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Expert Q&A

Tips for finding fun while staying frugal

Summary

You may have ‘frugal fatigue,’ but lamenting the good old days when you could spend freely will only make your mood worse

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Question for the CreditCards.com expert

Dear New Frugal You,
It’s been three years since we lost half our income. We’ve managed to keep up with mortgage and credit card bills. Just barely. We’ve cut expenses to the max. I can’t remember the last time that we went out to eat or I bought something to wear just because it looked nice. Are we ever again going to have any fun in our lives? Are we doomed to live like misers for the rest of our days? — Worn Out Wendy

 

Answer for the CreditCards.com expert

Dear Wendy,
As these hard economic times drag on, more people are getting worn down, tired of watching every nickel and dime, concerned that they’ll never have any joy in their lives again. In fact, it’s so common that it’s been given a name — “frugal fatigue.”

You’re absolutely right. For many of us, there just doesn’t seem to be any light at the end of the tunnel. In fact, the tunnel appears to have no end. So what can we do to not only survive, but thrive in these tough times?

First, make sure that you are taking the right financial steps to get the most from what income you have. It’s important to know that you’re doing the best you can with the available money.

After you’ve done what you can financially, it’s time to take a look at the emotional aspects of your situation. After all, there’s little that’s more emotionally draining than financial problems that never seem to end, and serious medical issues can result — including clinical depression.

If you think that might be a possibility, get the appropriate medical help. A doctor’s bill may not be what you’re looking for as you struggle with debt — especially if you don’t have insurance — but if there is a serious problem, the sooner you deal with it, the better.

However, if you’re just unhappy because you can’t buy the things that you want, you’ll need to reevaluate your relationship to money. What worked in the past will not work in the future.

Ask yourself what it was about spending money that made you happy. Depending on what you discover, you can look for alternate ways to achieve happiness.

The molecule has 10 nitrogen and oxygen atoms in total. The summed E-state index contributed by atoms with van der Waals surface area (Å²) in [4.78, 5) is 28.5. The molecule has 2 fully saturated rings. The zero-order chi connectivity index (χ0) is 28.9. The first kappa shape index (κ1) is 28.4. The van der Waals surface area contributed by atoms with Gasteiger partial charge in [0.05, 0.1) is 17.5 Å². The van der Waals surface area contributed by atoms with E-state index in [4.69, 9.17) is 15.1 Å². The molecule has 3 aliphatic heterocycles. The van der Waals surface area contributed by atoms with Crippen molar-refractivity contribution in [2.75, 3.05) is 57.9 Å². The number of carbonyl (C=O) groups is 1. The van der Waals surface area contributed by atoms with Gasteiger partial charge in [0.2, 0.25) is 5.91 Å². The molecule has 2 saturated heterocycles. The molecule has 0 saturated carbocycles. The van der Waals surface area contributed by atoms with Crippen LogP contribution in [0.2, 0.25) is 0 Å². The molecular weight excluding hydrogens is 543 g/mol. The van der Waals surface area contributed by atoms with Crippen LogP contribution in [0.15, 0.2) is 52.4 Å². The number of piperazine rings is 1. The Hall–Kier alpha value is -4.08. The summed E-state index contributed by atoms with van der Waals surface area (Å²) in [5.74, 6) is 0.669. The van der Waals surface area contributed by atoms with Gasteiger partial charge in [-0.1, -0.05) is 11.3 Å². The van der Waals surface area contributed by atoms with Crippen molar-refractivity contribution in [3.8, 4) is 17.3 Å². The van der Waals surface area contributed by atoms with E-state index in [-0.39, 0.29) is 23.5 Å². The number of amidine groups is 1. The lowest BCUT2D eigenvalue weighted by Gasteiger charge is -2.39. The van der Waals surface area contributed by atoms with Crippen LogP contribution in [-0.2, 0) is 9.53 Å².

Some common reasons for nonessential shopping include:

  • Pride of ownership. We all like to own nice things, but a possession doesn’t need to be new or expensive to be worthy of our pride. Well-bought, well-maintained items can bring self-satisfaction, too.
  • Status. If your identity was wrapped up in your possessions, you may struggle with this. One solution is to reinvent yourself. Become the smart shopper. Instead of bragging about how much you spent, brag about your new purchasing expertise.
  • Habitual shopping. For some people, shopping is a habit — something that they do on a regular basis, even if they don’t need to purchase anything. You’ll need to break old habits and perhaps replace them with new ones.
  • Filling an unmet need. Some people shop in an effort to feel loved, valuable or important. Shopping only fills that need temporarily. It’s not a permanent solution. Although a lack of shopping may make you feel unloved, a return to the mall is not the solution. Proper counseling is a much better answer.

These are only some of the more common spending themes. Yours may be different. If so, give it a good look and decide what you can substitute to get the same high that spending used to give you.

The trick is to replace the old, expensive methods of finding happiness with new, affordable ones. Break the connection in your mind between spending money and finding happiness. Eliminate unhealthy financial behaviors.

Ultimately, you’ll find that dreaming about the good old days of spending will not bring joy into your life. In fact, that’s a formula for despair.

If you want to be happy with your current situation, you’ll need to look for things to make you happy. Examine places where you’ve never looked before. There’s a good chance that you’ll discover a whole new you — and a source of joy that’s not dependent upon spending money.

See related: How to keep up the enthusiasm for saving, fight ‘frugal fatigue’6 ideas for enjoying life without busting a budget

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